Severity ranges from minimal and transient ALT elevations to clinically apparent acute hepatitis with jaundice to acute liver failure and death or need for liver transplantation. No instances of chronic hepatic injury or vanishing bile duct syndrome attributable to labetalol have been reported. Rechallenge is usually followed by recurrence of liver injury and should be avoided. There is little information on whether there is cross reactivity of the liver injury with other beta-blockers and patients who are switched to other agents should be carefully monitored.

References to the safety and potential hepatotoxicity of labetalol are provided in the overview on Beta-Adrenergic Receptor Antagonists, last updated June 2019.

Drug Class: Beta-Adrenergic Receptor Antagonists


Case 1. Labetalol induced acute liver injury.

[Modified from: Douglas DD, Yang RD, Jensen P, Thiele DL. Fatal labetalol-induced hepatic injury. Am J Med 1989; 87: 235-6. PubMed Citation]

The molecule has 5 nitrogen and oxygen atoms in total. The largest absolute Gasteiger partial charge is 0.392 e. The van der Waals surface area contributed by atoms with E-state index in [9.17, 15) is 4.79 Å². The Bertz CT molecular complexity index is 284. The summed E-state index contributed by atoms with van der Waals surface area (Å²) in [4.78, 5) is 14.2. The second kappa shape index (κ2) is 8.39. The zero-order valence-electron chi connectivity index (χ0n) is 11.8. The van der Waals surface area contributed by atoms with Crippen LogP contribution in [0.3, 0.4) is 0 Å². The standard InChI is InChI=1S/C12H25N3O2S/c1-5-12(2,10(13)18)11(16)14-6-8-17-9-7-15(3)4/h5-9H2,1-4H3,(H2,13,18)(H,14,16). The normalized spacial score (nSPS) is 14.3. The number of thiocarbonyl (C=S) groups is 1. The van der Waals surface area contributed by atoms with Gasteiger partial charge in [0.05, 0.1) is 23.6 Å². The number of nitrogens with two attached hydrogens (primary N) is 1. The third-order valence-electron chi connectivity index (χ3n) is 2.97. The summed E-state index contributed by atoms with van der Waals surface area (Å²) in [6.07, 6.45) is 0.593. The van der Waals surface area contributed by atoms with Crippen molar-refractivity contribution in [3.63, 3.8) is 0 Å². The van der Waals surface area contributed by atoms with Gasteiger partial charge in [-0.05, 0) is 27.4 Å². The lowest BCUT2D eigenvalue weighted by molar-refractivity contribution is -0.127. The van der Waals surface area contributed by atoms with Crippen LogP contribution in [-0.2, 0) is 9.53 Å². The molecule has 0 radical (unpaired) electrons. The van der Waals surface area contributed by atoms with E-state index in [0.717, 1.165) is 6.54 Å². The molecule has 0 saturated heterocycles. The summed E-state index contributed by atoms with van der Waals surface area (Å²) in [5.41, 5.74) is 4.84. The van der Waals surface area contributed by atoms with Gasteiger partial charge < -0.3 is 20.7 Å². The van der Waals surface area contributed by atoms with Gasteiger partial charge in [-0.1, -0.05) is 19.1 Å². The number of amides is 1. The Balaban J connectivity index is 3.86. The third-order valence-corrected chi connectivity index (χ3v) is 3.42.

A 63 year old woman developed nausea and dark urine approximately 3 months after starting labetalol (200 mg daily) for hypertension. She had no previous history of liver disease, jaundice, or risk factors for viral hepatitis. She was not taking any other medications and denied alcohol abuse. Laboratory testing showed serum bilirubin of 3.6 mg/dL and serum enzyme elevations typical of acute hepatitis (Table). She was negative for serological markers for hepatitis A and B. No diagnosis was made, and she was given another prescription for labetalol, but evidently stopped taking it on her own. Over the next few weeks she recovered, but was then lost to follow up for at least 6 months. When seen again, she had normal liver tests and was hypertensive. Labetalol was restarted. Two months later she developed anorexia and the following month presented with jaundice and serum bilirubin of 3.1 mg/dL. Labetalol was stopped and she was monitored closely. Tests for viral hepatitis were again negative as were routine autoantibodies. Abdominal ultrasound showed gallstones, but no evidence of biliary obstruction. There was mild ascites. Her liver condition worsened, and she developed progressive hepatic failure and died approximately 6 weeks after stopping labetalol for the second time. Autopsy showed a shrunken liver with extensive multilobular collapse with broad bands of fibrosis.